This book is a slow burner. When I started it, I thought, Gosh, this is dry. I’m not connecting much. But I kept reading, and I’m glad I did. The Dugans are like every other family in America. And at first that seemed like a bad thing. Like, Yes, I see the problems this family has. The same ones as any other family. But, just like any other family, the closer you get, the more invested you become in their troubles. And as I spent more time with the various characters in this book, I cared more and more about what happened to them. I saw where they’d been and where they were going, and I was glad to be along for the ride.

There’s a lot happening in here, and chances are, there’s nothing you haven’t seen before: divorce, remarriage, alcoholism, affairs, kids getting into trouble, hopes being formed, dreams being shattered. The thing that makes this collection strong is how well the author knows her characters and how she manages to portray their everyday lives in a way that is at once both simplistic and poignant.

I’m glad I stuck with this one. If you need an overarching plot, this probably isn’t for you. But if you’re at all interested in human nature — or even just looking for a glimpse into another family’s day-to-day life — you ought to enjoy this. It’s sweeping and personal at the same time, showing how one decision can affect so many other events, and I hope it will make you think about your loved ones and how your actions affect them.



Anne Leigh Parrish’s debut novel, What is Found, What is Lost, is forthcoming in late 2014 from She Writes Press.  Her first story collection, All The Roads That Lead From Home, (Press 53, 2011) won a silver medal in the 2012 Independent Publisher Book Awards.  To learn more, visit her at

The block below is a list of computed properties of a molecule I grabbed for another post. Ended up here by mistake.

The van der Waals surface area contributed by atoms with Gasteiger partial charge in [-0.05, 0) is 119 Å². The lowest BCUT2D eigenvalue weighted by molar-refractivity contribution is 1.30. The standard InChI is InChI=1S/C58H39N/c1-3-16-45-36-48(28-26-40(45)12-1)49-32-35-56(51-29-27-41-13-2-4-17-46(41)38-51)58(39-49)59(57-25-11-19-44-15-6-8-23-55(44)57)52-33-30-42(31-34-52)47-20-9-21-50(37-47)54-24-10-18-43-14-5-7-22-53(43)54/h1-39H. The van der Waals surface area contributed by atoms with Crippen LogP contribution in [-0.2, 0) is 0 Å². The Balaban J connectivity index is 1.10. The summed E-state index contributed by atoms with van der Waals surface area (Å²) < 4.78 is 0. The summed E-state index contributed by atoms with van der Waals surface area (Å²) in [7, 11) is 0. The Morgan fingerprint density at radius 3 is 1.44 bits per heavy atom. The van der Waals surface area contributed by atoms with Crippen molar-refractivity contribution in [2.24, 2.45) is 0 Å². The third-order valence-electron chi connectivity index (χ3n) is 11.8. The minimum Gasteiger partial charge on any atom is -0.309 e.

Monday, January 6th: Bibliophiliac
Tuesday, January 7th: Knowing the Difference
Wednesday, January 8th: girlichef
Thursday, January 9th: Lavish Bookshelf
Friday, January 10th: Svetlana’s Reads and Views
Monday, January 13th: Good Girl Gone Redneck
Tuesday, January 14th: 5 Minutes for Books
Wednesday, January 15th: Cerebral Girl in a Redneck World
Thursday, January 16th: My Bookshelf
Friday, January 17th:  Too Fond
Thursday, January 23rd: Kahakai Kitchen
Monday, January 27th:  Booksie’s Blog
Wednesday, January 29th: Broken Teepee
Monday, February 3rd:  A Lovely Bookshelf on the Wall
Monday, February 10th:  The Lost Entwife

Review: There Once Lived a Girl Who Seduced Her Sister’s Husband, and He Hanged Himself: Love Stories by Ludmilla Petrushevskaya


There Once Lived a Girl Who Seduced Her Sister’s Husband, and He Hanged Himself: Love Stories by Ludmilla Petrushevskaya. Penguin. 171 pp.

I’m pretty sure this book wins the Longest Title I’ve Ever Seen Award. I mean, look at that cover. It was designed by a clever artist, that’s for sure, because it couldn’t have been an easy feat fitting all that text in such a small space.

Even though I know now how prolific Ludmilla Petrushevskaya is (by the way, get this: my spell check thinks her first name is misspelled, but not her last), I had no idea who she was when I first encountered her. One of her stories — I can’t recall the title, but it wasn’t in this collection — was featured in My Mother She Killed Me, My Father He Ate Me, an excellent collection of retold fairy tales edited by Kate Bernheimer. When I saw this collection on NetGalley, I thought I’d give it a shot even though I couldn’t recall whether I’d particularly liked Petrushevskaya’s story.

There Once Lived a Girl… is a collection of plaintive stories about all kinds of people. In her insightful introduction, Anna Summers writes,

In place of the heroic new men and new women, Petrushevskaya offered a cast of pathetic characters barely holding themselves together.

Summers is right: many of these stories do have undertones of survival. From the woman grateful for a one-night affair in “A Murky Fate” to the messiness of “Ali-Baba” and the anger of being locked out by a former lover in “The Impulse,” there’s also a lot of exploration of sexual dynamics and the impermanence of relationships. Other stories focus on the struggle to make ends meet, untraditional family structures (the titular child whose mother is also her aunt, for instance), and the never-ending quest to better oneself. My favorite story was “The Goddess Parka,” which was dreamlike and sudden and beautiful. It reminded me a bit of the hazy feel of Kazuo Ishiguro’s The Unconsoled.